Euphoria, a teen drama on HBO starring Zendaya, has just kicked off its second season. The show is a phenomenon highlighting a plethora of modern issues that teens face such as drug addiction, sexual abuse and exploitation, intimate partner violence, and related mental health issues.
The show begins following Rue, a recovering drug addict played by Zendaya, as she falls in love with Jules, a new addition to the school and a young transitioning female. The two young women ebb and flow on their journey to identity. Nate and Maddy are the school power couple, however, there is clearly trouble brewing beneath the surface. Intimate partner abuse is experienced by Maddie as Nate struggles to control his narcissistic rage. Cassie and Mckay are the high school fairytale couple, a star athlete, and the popular cheerleader. But McKay struggles with jealousy and resentment at a video spread around the high school of Cassie having sex. Kat, a non-traditional beauty in her own right, finds that she can make a ton of money through non-conventional online sexual encounters with men. Meanwhile, Nate’s father, a central figure in the social structure of East Highland, is a closeted gay man. He seeks out young men and transgender men and women on hook-up apps for sex without his wife’s knowledge. In one such encounter, he has sex with Jules, Rue’s love interest claiming he did not know she was underage.
There is no shortage of intentionality between mental health issues and Euphoria. While the argument that Euphoria is an accurate depiction of modern teen life is varied, the show has certainly stricken a chord through its reliability. For this, it is immensely popular.
Teen Drug Addiction
The National Center for Drug Abuse Statistics reports that drug use has gone up 61% between 2016 and 20201. Almost ten percent of twelve to seventeen-year-olds report using drugs in the last month. Teens account for 11% of all alcohol consumed in the US2.
There are many reasons why teens begin to take drugs including increased access, family history of substance abuse, peer pressure, and academic pressure3. A potential positive coming from the COVID-19 pandemic is that substance abuse among teens dropped significantly in 2021.4
Only more than two weeks ago, on January 15th, a thirteen-year-old boy was found dead due to fentanyl exposure. More than 100 bags of the deadly substance was found in his room.5
SAMHSA (Substance Abuse and Mental Health Administration) reports that the main concern for teen drug abuse is prescription drugs6, such as opioids, Adderall, and others.
The consequences of teen drug abuse include declining academic performance and attendance, increase physical disabilities, a higher likelihood of suicide, an increase in mental health issues, and has a negative impact on the quality of relationships.7 Drug addiction has an exponentially negative impact on the development of teens mentally, emotionally, and physically compared to other age groups due to their developing physiology.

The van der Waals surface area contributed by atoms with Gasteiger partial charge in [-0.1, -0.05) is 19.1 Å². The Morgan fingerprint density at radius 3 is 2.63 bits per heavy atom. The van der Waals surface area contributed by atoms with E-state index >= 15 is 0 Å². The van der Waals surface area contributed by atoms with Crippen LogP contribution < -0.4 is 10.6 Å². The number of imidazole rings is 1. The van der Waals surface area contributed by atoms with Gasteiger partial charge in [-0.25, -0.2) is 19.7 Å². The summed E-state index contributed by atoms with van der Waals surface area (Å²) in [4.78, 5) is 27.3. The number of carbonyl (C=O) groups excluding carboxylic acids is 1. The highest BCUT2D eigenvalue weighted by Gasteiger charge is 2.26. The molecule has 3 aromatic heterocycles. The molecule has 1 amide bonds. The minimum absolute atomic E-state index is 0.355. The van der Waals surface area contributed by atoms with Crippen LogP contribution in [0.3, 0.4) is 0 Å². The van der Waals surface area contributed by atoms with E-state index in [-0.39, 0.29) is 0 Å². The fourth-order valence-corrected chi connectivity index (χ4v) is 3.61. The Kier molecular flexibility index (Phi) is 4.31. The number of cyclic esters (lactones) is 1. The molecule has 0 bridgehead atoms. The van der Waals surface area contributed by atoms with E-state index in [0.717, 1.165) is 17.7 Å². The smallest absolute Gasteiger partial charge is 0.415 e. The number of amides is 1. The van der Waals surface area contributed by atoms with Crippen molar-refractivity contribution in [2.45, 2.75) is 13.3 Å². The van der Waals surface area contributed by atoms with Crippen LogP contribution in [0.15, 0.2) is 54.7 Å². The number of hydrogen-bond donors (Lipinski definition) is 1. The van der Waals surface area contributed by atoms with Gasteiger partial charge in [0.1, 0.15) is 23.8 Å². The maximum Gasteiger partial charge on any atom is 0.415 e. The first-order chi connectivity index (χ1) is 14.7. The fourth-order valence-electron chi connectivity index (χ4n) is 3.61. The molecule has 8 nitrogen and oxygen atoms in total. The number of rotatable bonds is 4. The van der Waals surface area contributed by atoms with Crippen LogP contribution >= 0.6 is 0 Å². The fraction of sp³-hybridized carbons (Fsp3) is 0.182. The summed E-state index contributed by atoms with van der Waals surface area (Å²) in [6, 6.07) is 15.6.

Of course, the best way to stop teen drug abuse is through prevention. This comes in the form of education, teaching both the students and the parents. Once addiction occurs, treatment becomes necessary to identify co-occurring disorders and to support the teen to recovery.8
Intimate Partner Violence
The CDC defines IPV as physical violence, sexual violence, stalking, or psychological aggression by a current or former partner.9 One in eleven females and one in fourteen high schoolers report having been physically abused while dating in 2021.10 One in eight female high school students report experiencing sexual violence in the past year. To make matters worse, sexual minorities are more severely affected in all categories.
Teens are at an increased risk of IPV when they don’t have the maturity to communicate their feelings and drug and alcohol is introduced.11
The IPV cycle involves the tension phase, the crisis phase, and the honeymoon phase.12 In the tension phase, emotions are pressure cooked over time. The abuser may nitpick, start fights, or act aggressively. The crisis phase is when the abuse happens. In the honeymoon phase the abuser calms, may apologize, and seek forgiveness promising it will never happen again. Of course, this is seldom the case.
Signs of teen IPV include on/off relationship patterns, spending excessive time texting or being online, having friends are in abusive relationships, isolation, slipping academic performance, and early and multiple sexual experiences and partners.12
Online Teen Sexual Exploitation
Online teen sexual exploitation is defined as the instance when a teen is manipulated into doing something sexual via online or an act recorded or photoed later posted online, social media, etc.13 There are several behaviors that often lead to sexual exploitation.
Grooming is essentially the building of trust by the abuser. This is done with compliments, attention, affection, gifts, money, and kindness. Blackmail is is when the abuser tries to get the victim to do something for them and threatens to release sexual videos or pictures if you don’t do what is asked. Boyfriending or girlfriending is when the abuser leads the victim to believe that they are in a relationship to create trust. At times pity and guilt may be used in order to gain feelings of sympathy and encourage teens to do what is asked.